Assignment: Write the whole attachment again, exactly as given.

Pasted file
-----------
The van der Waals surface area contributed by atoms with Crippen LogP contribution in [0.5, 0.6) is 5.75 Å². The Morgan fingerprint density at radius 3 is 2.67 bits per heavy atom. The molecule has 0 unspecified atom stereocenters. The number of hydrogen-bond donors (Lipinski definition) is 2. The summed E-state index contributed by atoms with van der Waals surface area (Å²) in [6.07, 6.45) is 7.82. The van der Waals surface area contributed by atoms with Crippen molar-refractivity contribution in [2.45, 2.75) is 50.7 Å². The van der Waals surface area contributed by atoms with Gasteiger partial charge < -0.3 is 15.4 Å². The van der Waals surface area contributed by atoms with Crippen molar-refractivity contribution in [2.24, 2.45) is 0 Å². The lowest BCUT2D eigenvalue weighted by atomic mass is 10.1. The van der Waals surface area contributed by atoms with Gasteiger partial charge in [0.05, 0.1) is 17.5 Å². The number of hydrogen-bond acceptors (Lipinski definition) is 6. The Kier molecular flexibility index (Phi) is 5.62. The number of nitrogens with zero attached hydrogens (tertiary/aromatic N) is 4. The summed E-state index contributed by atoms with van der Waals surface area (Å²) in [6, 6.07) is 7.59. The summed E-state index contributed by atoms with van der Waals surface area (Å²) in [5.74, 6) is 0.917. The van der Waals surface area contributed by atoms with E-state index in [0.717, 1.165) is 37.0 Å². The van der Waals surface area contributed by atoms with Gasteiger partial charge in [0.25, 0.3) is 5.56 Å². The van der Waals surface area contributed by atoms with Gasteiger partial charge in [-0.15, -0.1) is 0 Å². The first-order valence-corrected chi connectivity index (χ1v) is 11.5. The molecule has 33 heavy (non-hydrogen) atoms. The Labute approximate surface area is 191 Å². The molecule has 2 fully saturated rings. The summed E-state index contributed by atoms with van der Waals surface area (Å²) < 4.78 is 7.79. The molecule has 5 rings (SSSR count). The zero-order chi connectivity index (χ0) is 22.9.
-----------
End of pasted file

The van der Waals surface area contributed by atoms with Crippen LogP contribution in [0.5, 0.6) is 5.75 Å². The Morgan fingerprint density at radius 3 is 2.67 bits per heavy atom. The molecule has 0 unspecified atom stereocenters. The number of hydrogen-bond donors (Lipinski definition) is 2. The summed E-state index contributed by atoms with van der Waals surface area (Å²) in [6.07, 6.45) is 7.82. The van der Waals surface area contributed by atoms with Crippen molar-refractivity contribution in [2.45, 2.75) is 50.7 Å². The van der Waals surface area contributed by atoms with Gasteiger partial charge < -0.3 is 15.4 Å². The van der Waals surface area contributed by atoms with Crippen molar-refractivity contribution in [2.24, 2.45) is 0 Å². The lowest BCUT2D eigenvalue weighted by atomic mass is 10.1. The van der Waals surface area contributed by atoms with Gasteiger partial charge in [0.05, 0.1) is 17.5 Å². The number of hydrogen-bond acceptors (Lipinski definition) is 6. The Kier molecular flexibility index (Phi) is 5.62. The number of nitrogens with zero attached hydrogens (tertiary/aromatic N) is 4. The summed E-state index contributed by atoms with van der Waals surface area (Å²) in [6, 6.07) is 7.59. The summed E-state index contributed by atoms with van der Waals surface area (Å²) in [5.74, 6) is 0.917. The van der Waals surface area contributed by atoms with E-state index in [0.717, 1.165) is 37.0 Å². The van der Waals surface area contributed by atoms with Gasteiger partial charge in [0.25, 0.3) is 5.56 Å². The van der Waals surface area contributed by atoms with Gasteiger partial charge in [-0.15, -0.1) is 0 Å². The first-order valence-corrected chi connectivity index (χ1v) is 11.5. The molecule has 33 heavy (non-hydrogen) atoms. The Labute approximate surface area is 191 Å². The molecule has 2 fully saturated rings. The summed E-state index contributed by atoms with van der Waals surface area (Å²) < 4.78 is 7.79. The molecule has 5 rings (SSSR count). The zero-order chi connectivity index (χ0) is 22.9.